Now, there are more bisexual characters on screen who provide honest insights into the spectrum of bisexuality. Brooklyn Nine-Nine’s Rosa, played by bisexual actress Stephanie Beatriz, Jane the Virgin’s Petra, Madam Secretary’s Kat, and Crazy Ex-Girlfriend’s Darryl, are just some well-known bisexual tv characters. The longest-running season-regular, bisexual character is Callie Torres of Grey’s Anatomy, played by the same actress who plays Kat in Madam Secretary, Sara Ramirez. Characters like Callie continually validate and recognize the bisexual identity for dedicated Grey’s Anatomy fans.
Maria San Filippo, author of The B Word: Bisexuality in Contemporary Film and Television, has applauded the recent increase in bisexual representation in TV, stating, “Bisexual characters are now central and recurring rather than peripheral or one-off characters brought in for ‘very special episodes’ during sweeps week.” However, a challenge that persists in San Filippo’s eyes is that, “unless a character explicitly identifies as bisexual, we tend to assume someone is straight or gay based on their current partner — something real-life bisexuals also contend with.”
Still, San Filippo argues that there is still a lack of male-identifying bisexual characters and bisexual male relationships. In her book, San Filippo discusses how the industry tends to favor “bromance” relationships rather than budding relationships between two bisexual male characters unless they have explicitly identified as gay. In the 2017-2018 TV season, LGBTQ+ advocacy organization GLAAD noted that there were only 17 regular or recurring bisexual-plus male characters, compared to 75 female bisexual-plus characters.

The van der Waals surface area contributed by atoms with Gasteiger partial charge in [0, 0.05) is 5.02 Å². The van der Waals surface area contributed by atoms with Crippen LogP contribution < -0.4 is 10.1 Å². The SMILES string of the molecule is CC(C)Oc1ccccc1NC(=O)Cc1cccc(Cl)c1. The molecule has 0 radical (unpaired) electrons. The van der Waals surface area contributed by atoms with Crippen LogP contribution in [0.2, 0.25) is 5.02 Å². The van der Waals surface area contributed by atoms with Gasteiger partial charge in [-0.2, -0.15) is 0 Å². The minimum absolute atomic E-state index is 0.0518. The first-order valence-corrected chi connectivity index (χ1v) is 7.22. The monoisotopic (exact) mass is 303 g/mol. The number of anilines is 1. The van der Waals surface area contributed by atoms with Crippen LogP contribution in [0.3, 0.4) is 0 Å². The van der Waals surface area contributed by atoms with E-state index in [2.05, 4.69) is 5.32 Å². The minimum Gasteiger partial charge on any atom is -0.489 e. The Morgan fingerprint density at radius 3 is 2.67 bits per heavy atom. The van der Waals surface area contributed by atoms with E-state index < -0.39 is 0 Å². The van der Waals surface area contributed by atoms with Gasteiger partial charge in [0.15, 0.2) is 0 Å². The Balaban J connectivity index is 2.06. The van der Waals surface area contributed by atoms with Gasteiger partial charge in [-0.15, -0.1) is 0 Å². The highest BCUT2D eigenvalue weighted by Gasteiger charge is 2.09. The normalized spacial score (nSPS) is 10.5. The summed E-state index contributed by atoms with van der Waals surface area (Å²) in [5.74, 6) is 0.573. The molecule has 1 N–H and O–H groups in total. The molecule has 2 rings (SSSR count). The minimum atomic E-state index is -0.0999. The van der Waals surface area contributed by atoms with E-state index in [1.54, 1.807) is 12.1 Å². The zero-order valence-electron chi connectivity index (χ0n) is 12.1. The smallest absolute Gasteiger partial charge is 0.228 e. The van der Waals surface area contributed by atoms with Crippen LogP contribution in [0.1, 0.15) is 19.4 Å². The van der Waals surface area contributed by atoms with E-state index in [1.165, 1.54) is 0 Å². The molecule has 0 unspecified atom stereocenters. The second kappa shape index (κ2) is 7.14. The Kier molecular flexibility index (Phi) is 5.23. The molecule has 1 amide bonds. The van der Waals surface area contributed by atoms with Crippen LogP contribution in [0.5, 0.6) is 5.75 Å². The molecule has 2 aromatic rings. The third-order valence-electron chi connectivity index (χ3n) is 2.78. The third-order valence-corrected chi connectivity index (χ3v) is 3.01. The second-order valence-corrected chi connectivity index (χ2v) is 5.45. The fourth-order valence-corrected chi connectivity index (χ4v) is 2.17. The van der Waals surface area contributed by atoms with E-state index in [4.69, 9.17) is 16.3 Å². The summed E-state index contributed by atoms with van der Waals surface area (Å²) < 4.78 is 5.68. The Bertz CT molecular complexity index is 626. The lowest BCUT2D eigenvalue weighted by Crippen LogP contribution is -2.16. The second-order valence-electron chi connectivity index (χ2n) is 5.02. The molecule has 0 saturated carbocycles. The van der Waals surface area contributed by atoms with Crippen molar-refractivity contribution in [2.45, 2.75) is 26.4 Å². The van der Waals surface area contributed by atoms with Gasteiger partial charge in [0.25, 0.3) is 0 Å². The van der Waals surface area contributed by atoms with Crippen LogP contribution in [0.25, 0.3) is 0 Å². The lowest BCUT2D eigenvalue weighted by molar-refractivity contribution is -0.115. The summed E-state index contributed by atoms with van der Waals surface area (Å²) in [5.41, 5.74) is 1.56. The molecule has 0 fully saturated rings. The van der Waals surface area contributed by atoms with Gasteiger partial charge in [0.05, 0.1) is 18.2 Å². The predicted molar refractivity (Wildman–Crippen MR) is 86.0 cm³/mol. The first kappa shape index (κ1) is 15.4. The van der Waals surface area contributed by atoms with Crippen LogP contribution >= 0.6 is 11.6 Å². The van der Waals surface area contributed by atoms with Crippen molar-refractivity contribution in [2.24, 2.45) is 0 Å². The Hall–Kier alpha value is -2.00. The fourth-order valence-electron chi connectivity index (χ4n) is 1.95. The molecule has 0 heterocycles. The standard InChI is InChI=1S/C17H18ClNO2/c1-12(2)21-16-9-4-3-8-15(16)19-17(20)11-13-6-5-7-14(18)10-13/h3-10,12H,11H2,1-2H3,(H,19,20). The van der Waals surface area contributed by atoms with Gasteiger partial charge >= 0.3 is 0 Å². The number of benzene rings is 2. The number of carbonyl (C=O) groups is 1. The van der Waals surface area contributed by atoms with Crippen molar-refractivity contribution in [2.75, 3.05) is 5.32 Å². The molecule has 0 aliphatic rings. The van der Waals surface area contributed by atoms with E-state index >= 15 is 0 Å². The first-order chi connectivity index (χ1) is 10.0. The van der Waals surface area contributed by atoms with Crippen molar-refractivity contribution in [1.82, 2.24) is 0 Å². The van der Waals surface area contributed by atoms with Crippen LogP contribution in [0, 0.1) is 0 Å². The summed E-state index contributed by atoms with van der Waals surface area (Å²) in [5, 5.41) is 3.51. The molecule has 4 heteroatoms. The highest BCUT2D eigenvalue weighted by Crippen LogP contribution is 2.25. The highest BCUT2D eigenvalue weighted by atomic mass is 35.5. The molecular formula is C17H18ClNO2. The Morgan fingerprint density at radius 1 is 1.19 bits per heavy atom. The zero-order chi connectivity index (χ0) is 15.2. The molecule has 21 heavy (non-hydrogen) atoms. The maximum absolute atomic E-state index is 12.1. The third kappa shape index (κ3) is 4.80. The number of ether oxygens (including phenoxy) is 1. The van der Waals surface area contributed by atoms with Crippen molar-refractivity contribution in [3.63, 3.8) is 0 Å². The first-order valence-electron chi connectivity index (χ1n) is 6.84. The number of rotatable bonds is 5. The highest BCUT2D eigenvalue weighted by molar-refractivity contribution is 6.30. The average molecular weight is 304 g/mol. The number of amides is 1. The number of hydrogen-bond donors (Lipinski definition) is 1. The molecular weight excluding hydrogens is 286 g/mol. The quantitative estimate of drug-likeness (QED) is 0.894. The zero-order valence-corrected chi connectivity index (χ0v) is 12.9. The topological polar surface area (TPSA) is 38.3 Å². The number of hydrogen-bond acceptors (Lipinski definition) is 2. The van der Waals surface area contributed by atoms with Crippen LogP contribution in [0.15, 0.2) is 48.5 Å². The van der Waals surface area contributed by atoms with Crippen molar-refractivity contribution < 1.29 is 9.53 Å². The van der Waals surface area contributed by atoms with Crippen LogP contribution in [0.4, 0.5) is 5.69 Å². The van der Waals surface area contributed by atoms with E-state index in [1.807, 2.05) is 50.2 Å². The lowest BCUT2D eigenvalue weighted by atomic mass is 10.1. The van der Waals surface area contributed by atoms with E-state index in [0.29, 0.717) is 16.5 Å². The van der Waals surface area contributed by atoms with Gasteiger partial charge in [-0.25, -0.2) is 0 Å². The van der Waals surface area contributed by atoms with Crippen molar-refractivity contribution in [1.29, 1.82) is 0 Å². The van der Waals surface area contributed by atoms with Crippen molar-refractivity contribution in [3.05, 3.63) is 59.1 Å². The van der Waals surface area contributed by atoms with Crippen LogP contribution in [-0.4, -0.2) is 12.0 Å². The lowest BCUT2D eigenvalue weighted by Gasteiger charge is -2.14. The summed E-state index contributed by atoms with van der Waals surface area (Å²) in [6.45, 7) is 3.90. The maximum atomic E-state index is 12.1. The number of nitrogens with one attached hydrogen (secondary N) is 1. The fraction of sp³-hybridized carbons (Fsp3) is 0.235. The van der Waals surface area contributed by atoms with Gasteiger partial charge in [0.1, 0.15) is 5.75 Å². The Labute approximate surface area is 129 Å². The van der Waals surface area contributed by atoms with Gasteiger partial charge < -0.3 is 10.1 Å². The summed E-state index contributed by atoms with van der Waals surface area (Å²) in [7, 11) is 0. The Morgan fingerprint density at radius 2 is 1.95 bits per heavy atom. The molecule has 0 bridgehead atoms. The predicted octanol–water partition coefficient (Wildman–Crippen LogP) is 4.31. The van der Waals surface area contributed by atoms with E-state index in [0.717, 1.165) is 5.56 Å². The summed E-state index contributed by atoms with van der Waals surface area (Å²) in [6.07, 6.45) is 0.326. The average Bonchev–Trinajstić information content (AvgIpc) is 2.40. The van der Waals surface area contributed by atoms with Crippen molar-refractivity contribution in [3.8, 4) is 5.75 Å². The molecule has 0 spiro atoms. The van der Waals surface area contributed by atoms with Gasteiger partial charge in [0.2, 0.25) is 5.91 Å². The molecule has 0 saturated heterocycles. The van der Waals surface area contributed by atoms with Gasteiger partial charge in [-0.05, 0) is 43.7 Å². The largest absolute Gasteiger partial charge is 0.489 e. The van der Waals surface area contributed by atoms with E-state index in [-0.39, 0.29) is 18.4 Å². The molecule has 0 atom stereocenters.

The industry has taken note of these oversights and has tried to address them by increasing efforts to reveal that both male and female characters idenfitying as bisexual is meaningful to characters’ identities (see Darryl from Crazy Ex Girlfriend’s “Gettin’ Bi” song). This distinction is significant, as bisexual relationtionships were often misconstrued as mere “flirtations,” or “distractions” from a character’s hetersexuality. In Framke’s words, past storylines often only suggested that “every bi, pan, or queer sexuality story is just a temporary layover on the way to a more palatable, monosexual destination.”
Sexuality is a spectrum, and it’s time for the industry to reckon with its need to develop plots around more diverse, underrepresented populations of people. Dr Madison insists that more broader representation would have positive impacts on all viewers, stating, “The more people are exposed to a variety of sexualities, especially in positive or affirming contexts, the more opportunities individuals have to figure their own identities out as well as broaden their viewpoints about others.”
In a 2015 Rolling Stone article, author Eliel Cruz explained the urgency behind the need for positive bisexual representation in television and movies, when he said that this kind of visibility “puts a face to a community that otherwise wouldn’t be seen, and that’s something we can’t put off any longer.”